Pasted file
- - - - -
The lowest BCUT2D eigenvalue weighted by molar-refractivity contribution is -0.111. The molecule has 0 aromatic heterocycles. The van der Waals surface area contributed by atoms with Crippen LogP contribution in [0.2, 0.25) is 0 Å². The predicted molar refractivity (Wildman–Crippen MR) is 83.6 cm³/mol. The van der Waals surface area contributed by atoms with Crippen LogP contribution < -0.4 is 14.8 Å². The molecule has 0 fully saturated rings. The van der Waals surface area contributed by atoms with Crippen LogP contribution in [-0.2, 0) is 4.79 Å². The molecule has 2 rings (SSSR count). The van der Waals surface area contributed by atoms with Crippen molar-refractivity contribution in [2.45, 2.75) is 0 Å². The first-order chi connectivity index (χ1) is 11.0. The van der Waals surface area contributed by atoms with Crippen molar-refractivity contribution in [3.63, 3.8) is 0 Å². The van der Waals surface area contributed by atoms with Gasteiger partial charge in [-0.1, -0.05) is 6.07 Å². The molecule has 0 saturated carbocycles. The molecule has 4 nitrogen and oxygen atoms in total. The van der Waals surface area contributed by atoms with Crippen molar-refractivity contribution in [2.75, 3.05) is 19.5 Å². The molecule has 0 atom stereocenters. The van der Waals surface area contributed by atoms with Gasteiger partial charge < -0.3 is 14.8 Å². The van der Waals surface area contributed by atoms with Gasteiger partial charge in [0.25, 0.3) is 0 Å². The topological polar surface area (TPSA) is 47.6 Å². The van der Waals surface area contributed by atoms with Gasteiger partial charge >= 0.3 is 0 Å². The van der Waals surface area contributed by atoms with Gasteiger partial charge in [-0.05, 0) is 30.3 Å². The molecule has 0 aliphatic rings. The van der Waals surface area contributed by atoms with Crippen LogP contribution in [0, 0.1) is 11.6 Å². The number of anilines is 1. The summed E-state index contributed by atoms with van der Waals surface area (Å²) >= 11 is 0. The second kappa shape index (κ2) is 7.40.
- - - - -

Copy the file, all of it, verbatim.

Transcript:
The lowest BCUT2D eigenvalue weighted by molar-refractivity contribution is -0.111. The molecule has 0 aromatic heterocycles. The van der Waals surface area contributed by atoms with Crippen LogP contribution in [0.2, 0.25) is 0 Å². The predicted molar refractivity (Wildman–Crippen MR) is 83.6 cm³/mol. The van der Waals surface area contributed by atoms with Crippen LogP contribution < -0.4 is 14.8 Å². The molecule has 0 fully saturated rings. The van der Waals surface area contributed by atoms with Crippen LogP contribution in [-0.2, 0) is 4.79 Å². The molecule has 2 rings (SSSR count). The van der Waals surface area contributed by atoms with Crippen molar-refractivity contribution in [2.45, 2.75) is 0 Å². The first-order chi connectivity index (χ1) is 11.0. The van der Waals surface area contributed by atoms with Crippen molar-refractivity contribution in [3.63, 3.8) is 0 Å². The van der Waals surface area contributed by atoms with Gasteiger partial charge in [-0.1, -0.05) is 6.07 Å². The molecule has 0 saturated carbocycles. The molecule has 4 nitrogen and oxygen atoms in total. The van der Waals surface area contributed by atoms with Crippen molar-refractivity contribution in [2.75, 3.05) is 19.5 Å². The molecule has 0 atom stereocenters. The van der Waals surface area contributed by atoms with Gasteiger partial charge < -0.3 is 14.8 Å². The van der Waals surface area contributed by atoms with Gasteiger partial charge in [0.25, 0.3) is 0 Å². The topological polar surface area (TPSA) is 47.6 Å². The van der Waals surface area contributed by atoms with Gasteiger partial charge >= 0.3 is 0 Å². The van der Waals surface area contributed by atoms with Gasteiger partial charge in [-0.05, 0) is 30.3 Å². The molecule has 0 aliphatic rings. The van der Waals surface area contributed by atoms with Crippen LogP contribution in [0, 0.1) is 11.6 Å². The number of anilines is 1. The summed E-state index contributed by atoms with van der Waals surface area (Å²) >= 11 is 0. The second kappa shape index (κ2) is 7.40.